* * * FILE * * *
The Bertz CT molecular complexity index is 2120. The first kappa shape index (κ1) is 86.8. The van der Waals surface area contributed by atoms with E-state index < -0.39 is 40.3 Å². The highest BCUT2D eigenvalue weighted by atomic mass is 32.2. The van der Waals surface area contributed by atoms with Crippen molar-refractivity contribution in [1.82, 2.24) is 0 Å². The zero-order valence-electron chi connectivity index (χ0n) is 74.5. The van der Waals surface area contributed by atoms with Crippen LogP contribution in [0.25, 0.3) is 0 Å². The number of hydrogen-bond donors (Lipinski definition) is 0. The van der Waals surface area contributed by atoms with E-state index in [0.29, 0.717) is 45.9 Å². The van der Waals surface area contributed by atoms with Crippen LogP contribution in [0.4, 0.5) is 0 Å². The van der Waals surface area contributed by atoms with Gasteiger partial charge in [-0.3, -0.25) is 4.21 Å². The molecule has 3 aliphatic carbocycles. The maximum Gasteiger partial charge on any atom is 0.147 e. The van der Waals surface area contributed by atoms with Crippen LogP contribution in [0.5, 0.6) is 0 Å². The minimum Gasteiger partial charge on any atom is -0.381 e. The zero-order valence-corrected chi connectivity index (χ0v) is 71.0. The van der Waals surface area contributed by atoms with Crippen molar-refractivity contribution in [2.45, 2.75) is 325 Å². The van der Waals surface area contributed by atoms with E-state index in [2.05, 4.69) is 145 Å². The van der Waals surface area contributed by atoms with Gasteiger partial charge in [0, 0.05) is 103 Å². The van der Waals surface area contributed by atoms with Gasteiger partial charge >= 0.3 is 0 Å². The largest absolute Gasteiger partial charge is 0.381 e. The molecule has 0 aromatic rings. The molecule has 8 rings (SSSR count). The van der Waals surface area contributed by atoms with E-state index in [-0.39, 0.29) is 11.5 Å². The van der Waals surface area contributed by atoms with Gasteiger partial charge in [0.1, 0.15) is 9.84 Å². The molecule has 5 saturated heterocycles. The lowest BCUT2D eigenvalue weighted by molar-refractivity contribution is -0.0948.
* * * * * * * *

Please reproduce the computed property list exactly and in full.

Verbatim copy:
The Bertz CT molecular complexity index is 2120. The first kappa shape index (κ1) is 86.8. The van der Waals surface area contributed by atoms with E-state index < -0.39 is 40.3 Å². The highest BCUT2D eigenvalue weighted by atomic mass is 32.2. The van der Waals surface area contributed by atoms with Crippen molar-refractivity contribution in [1.82, 2.24) is 0 Å². The zero-order valence-electron chi connectivity index (χ0n) is 74.5. The van der Waals surface area contributed by atoms with Crippen LogP contribution in [0.25, 0.3) is 0 Å². The number of hydrogen-bond donors (Lipinski definition) is 0. The van der Waals surface area contributed by atoms with E-state index in [0.29, 0.717) is 45.9 Å². The van der Waals surface area contributed by atoms with Crippen LogP contribution in [0.4, 0.5) is 0 Å². The van der Waals surface area contributed by atoms with Gasteiger partial charge in [-0.3, -0.25) is 4.21 Å². The molecule has 3 aliphatic carbocycles. The maximum Gasteiger partial charge on any atom is 0.147 e. The van der Waals surface area contributed by atoms with Crippen LogP contribution in [0.5, 0.6) is 0 Å². The minimum Gasteiger partial charge on any atom is -0.381 e. The zero-order valence-corrected chi connectivity index (χ0v) is 71.0. The van der Waals surface area contributed by atoms with Crippen molar-refractivity contribution in [2.45, 2.75) is 325 Å². The van der Waals surface area contributed by atoms with E-state index in [2.05, 4.69) is 145 Å². The van der Waals surface area contributed by atoms with Gasteiger partial charge in [0, 0.05) is 103 Å². The van der Waals surface area contributed by atoms with Gasteiger partial charge >= 0.3 is 0 Å². The largest absolute Gasteiger partial charge is 0.381 e. The molecule has 0 aromatic rings. The molecule has 8 rings (SSSR count). The van der Waals surface area contributed by atoms with E-state index in [-0.39, 0.29) is 11.5 Å². The van der Waals surface area contributed by atoms with Gasteiger partial charge in [0.1, 0.15) is 9.84 Å². The molecule has 5 saturated heterocycles. The lowest BCUT2D eigenvalue weighted by molar-refractivity contribution is -0.0948.